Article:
It means living in a world where people see the work that Jesus is up to in the world and conclude “no, you are just someone like the man I saw…”
Following Christ in 2019 means seeing the world through Kingdom eyes, through eyes that see the faithfulness of the one who saves us, even when very few people seem to see it with us
This week I was describing this sermon (the one I was working on, the one you are now hearing) to my now-fiancé Heather, whom most of you know, as I was picking up steam and getting excited about this collection of apologetics and Gospel and ideas that had gotten my mind and my faith racing, I realized that I should find an ending.
What is the ending to such a message?
What is the “big reveal” that convinces us of the Good News?
Well friends, the reveal at the end of this lesson is that through our shared humanity, (all of us, from the disciples to Richard Dawkins), through our shared awe and fear of God, from our shared (though misplaced) need to be right about the world, through our shared limitations, through our shared sins, through our shared scorn of Christ that He took all the way to the cross to save us from this sin itself, the reveal at the end is that we are all the Blind Man. We are the Blind Man and we are the Disciples.
We are the Disciples, the Richard Dawkins, looking out at an imperfect world and questioning why it is so broken.
But we too are the Blind Man, the ones who might consider ourselves just as broken and irredeemable as the world if not for the personal salvation of Jesus Christ that our saved lives witness to.
We do live in a world that is both blessed and broken. We do live in a world in which we see pain and brokenness and ask “Why has this happened?” “Whose sin made this to be the case” “Why would God allow bad things to happen to Good People?”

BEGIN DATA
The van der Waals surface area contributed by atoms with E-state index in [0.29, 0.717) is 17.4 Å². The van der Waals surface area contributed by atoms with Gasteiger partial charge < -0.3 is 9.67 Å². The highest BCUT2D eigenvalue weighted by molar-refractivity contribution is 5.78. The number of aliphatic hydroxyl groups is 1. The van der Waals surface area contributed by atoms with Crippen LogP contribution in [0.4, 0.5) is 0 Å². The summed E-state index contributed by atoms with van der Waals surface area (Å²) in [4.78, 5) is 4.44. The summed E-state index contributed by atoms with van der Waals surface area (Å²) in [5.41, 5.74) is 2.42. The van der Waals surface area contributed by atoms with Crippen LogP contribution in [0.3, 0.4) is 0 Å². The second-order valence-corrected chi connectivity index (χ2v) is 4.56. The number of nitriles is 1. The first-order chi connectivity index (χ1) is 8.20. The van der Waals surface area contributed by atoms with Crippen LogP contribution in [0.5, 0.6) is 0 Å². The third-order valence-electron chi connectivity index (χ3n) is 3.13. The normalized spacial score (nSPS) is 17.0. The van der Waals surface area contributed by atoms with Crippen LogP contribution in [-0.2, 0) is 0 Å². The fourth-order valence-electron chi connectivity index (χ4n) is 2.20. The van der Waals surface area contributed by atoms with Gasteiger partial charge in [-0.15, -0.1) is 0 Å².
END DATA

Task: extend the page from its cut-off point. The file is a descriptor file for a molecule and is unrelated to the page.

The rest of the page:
The answer given in John 9 is that such brokenness allows God’s works to be shown. In answer to the disciples’ question, Jesus not only assures them that the man’s sinfulness has not caused him to be blind. But Jesus also works to help the man. Jesus shows that he is personally involved in the Blind Man’s life and salvation just as He is personally involved in all of the lives and all of the salvations of all who call on His name.
In Jesus Christ, we are shown that God is not some far off idea. He is not some cruel or absent father. But rather, he is as near to us as our site is to our eyes. He is in our world, redeeming what is broken, showing the works of God, calling others to see and to believe even when they have made up their minds not to.
Christ is working within our very lives, to free us from our limitations and to show Himself through the Good Works he is performing.
In Christ, we see that God is not “allowing bad things to happen” rather, He is redeeming the world and transforming it into the Kingdom of Heaven. He is redeeming us, giving us ears to hear and eyes to see, that God is personally at work in the world.